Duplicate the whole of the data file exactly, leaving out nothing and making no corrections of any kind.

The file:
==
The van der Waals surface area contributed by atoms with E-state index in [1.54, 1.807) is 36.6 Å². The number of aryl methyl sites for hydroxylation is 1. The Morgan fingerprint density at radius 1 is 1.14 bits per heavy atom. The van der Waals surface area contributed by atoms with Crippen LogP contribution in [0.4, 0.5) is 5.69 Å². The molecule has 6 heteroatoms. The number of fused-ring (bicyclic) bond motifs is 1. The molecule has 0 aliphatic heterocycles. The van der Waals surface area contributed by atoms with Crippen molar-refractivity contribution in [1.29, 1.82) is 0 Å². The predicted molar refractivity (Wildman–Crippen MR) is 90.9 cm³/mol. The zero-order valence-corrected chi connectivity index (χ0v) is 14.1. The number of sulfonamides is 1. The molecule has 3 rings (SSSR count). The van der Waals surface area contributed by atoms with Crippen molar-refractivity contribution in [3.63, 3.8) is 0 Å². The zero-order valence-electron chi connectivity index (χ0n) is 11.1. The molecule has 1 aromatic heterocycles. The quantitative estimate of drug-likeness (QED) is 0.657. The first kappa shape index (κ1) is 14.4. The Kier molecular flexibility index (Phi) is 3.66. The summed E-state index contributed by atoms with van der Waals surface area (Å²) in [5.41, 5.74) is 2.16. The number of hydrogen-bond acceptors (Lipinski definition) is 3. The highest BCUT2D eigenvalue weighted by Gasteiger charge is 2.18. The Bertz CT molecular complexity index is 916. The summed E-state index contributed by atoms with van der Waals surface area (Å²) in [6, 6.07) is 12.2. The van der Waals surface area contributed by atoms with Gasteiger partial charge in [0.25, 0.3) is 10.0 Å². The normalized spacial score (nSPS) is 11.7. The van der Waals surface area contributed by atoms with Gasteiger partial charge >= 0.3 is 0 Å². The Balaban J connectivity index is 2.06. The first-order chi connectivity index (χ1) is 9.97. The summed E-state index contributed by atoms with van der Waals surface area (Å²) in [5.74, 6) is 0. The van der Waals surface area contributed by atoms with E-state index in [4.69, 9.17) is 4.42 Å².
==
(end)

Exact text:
The van der Waals surface area contributed by atoms with E-state index in [1.54, 1.807) is 36.6 Å². The number of aryl methyl sites for hydroxylation is 1. The Morgan fingerprint density at radius 1 is 1.14 bits per heavy atom. The van der Waals surface area contributed by atoms with Crippen LogP contribution in [0.4, 0.5) is 5.69 Å². The molecule has 6 heteroatoms. The number of fused-ring (bicyclic) bond motifs is 1. The molecule has 0 aliphatic heterocycles. The van der Waals surface area contributed by atoms with Crippen molar-refractivity contribution in [1.29, 1.82) is 0 Å². The predicted molar refractivity (Wildman–Crippen MR) is 90.9 cm³/mol. The zero-order valence-corrected chi connectivity index (χ0v) is 14.1. The number of sulfonamides is 1. The molecule has 3 rings (SSSR count). The van der Waals surface area contributed by atoms with Crippen molar-refractivity contribution in [3.63, 3.8) is 0 Å². The zero-order valence-electron chi connectivity index (χ0n) is 11.1. The molecule has 1 aromatic heterocycles. The quantitative estimate of drug-likeness (QED) is 0.657. The first kappa shape index (κ1) is 14.4. The Kier molecular flexibility index (Phi) is 3.66. The summed E-state index contributed by atoms with van der Waals surface area (Å²) in [5.41, 5.74) is 2.16. The number of hydrogen-bond acceptors (Lipinski definition) is 3. The highest BCUT2D eigenvalue weighted by Gasteiger charge is 2.18. The Bertz CT molecular complexity index is 916. The summed E-state index contributed by atoms with van der Waals surface area (Å²) in [6, 6.07) is 12.2. The van der Waals surface area contributed by atoms with Gasteiger partial charge in [0.25, 0.3) is 10.0 Å². The normalized spacial score (nSPS) is 11.7. The van der Waals surface area contributed by atoms with Gasteiger partial charge >= 0.3 is 0 Å². The Balaban J connectivity index is 2.06. The first-order chi connectivity index (χ1) is 9.97. The summed E-state index contributed by atoms with van der Waals surface area (Å²) in [5.74, 6) is 0. The van der Waals surface area contributed by atoms with E-state index in [4.69, 9.17) is 4.42 Å².